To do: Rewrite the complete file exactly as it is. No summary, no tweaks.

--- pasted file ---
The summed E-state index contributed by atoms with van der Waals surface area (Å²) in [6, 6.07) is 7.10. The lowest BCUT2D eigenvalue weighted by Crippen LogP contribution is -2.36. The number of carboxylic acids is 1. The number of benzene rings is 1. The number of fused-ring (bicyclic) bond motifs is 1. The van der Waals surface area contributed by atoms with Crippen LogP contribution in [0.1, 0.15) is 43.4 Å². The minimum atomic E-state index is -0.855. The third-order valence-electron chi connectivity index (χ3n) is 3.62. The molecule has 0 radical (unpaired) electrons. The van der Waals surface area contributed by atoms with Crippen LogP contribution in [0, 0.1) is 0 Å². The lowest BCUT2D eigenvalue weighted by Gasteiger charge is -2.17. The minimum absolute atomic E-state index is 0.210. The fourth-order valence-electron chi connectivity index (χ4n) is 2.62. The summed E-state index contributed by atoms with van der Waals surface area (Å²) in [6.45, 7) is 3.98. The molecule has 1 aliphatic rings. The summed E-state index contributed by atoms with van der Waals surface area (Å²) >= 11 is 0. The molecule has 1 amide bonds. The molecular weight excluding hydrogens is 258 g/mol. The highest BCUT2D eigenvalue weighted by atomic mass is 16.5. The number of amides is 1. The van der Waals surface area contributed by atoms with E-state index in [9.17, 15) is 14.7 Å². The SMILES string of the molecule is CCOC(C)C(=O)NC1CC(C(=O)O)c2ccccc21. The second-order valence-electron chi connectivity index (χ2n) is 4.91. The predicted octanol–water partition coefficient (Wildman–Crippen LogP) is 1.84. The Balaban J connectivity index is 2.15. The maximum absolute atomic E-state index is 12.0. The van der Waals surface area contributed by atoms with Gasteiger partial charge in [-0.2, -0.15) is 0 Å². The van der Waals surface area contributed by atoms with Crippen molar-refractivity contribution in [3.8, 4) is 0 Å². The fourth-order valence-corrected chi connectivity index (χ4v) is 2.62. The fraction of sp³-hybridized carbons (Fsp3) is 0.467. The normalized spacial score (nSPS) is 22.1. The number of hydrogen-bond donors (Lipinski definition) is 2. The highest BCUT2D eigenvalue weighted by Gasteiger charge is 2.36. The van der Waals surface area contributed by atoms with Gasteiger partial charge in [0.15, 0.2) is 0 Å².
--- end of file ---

The summed E-state index contributed by atoms with van der Waals surface area (Å²) in [6, 6.07) is 7.10. The lowest BCUT2D eigenvalue weighted by Crippen LogP contribution is -2.36. The number of carboxylic acids is 1. The number of benzene rings is 1. The number of fused-ring (bicyclic) bond motifs is 1. The van der Waals surface area contributed by atoms with Crippen LogP contribution in [0.1, 0.15) is 43.4 Å². The minimum atomic E-state index is -0.855. The third-order valence-electron chi connectivity index (χ3n) is 3.62. The molecule has 0 radical (unpaired) electrons. The van der Waals surface area contributed by atoms with Crippen LogP contribution in [0, 0.1) is 0 Å². The lowest BCUT2D eigenvalue weighted by Gasteiger charge is -2.17. The minimum absolute atomic E-state index is 0.210. The fourth-order valence-electron chi connectivity index (χ4n) is 2.62. The summed E-state index contributed by atoms with van der Waals surface area (Å²) in [6.45, 7) is 3.98. The molecule has 1 aliphatic rings. The summed E-state index contributed by atoms with van der Waals surface area (Å²) >= 11 is 0. The molecule has 1 amide bonds. The molecular weight excluding hydrogens is 258 g/mol. The highest BCUT2D eigenvalue weighted by atomic mass is 16.5. The number of amides is 1. The van der Waals surface area contributed by atoms with E-state index in [9.17, 15) is 14.7 Å². The SMILES string of the molecule is CCOC(C)C(=O)NC1CC(C(=O)O)c2ccccc21. The second-order valence-electron chi connectivity index (χ2n) is 4.91. The predicted octanol–water partition coefficient (Wildman–Crippen LogP) is 1.84. The Balaban J connectivity index is 2.15. The maximum absolute atomic E-state index is 12.0. The van der Waals surface area contributed by atoms with Gasteiger partial charge in [-0.2, -0.15) is 0 Å². The van der Waals surface area contributed by atoms with Crippen molar-refractivity contribution in [3.8, 4) is 0 Å². The fourth-order valence-corrected chi connectivity index (χ4v) is 2.62. The fraction of sp³-hybridized carbons (Fsp3) is 0.467. The normalized spacial score (nSPS) is 22.1. The number of hydrogen-bond donors (Lipinski definition) is 2. The highest BCUT2D eigenvalue weighted by Gasteiger charge is 2.36. The van der Waals surface area contributed by atoms with Gasteiger partial charge in [0.15, 0.2) is 0 Å².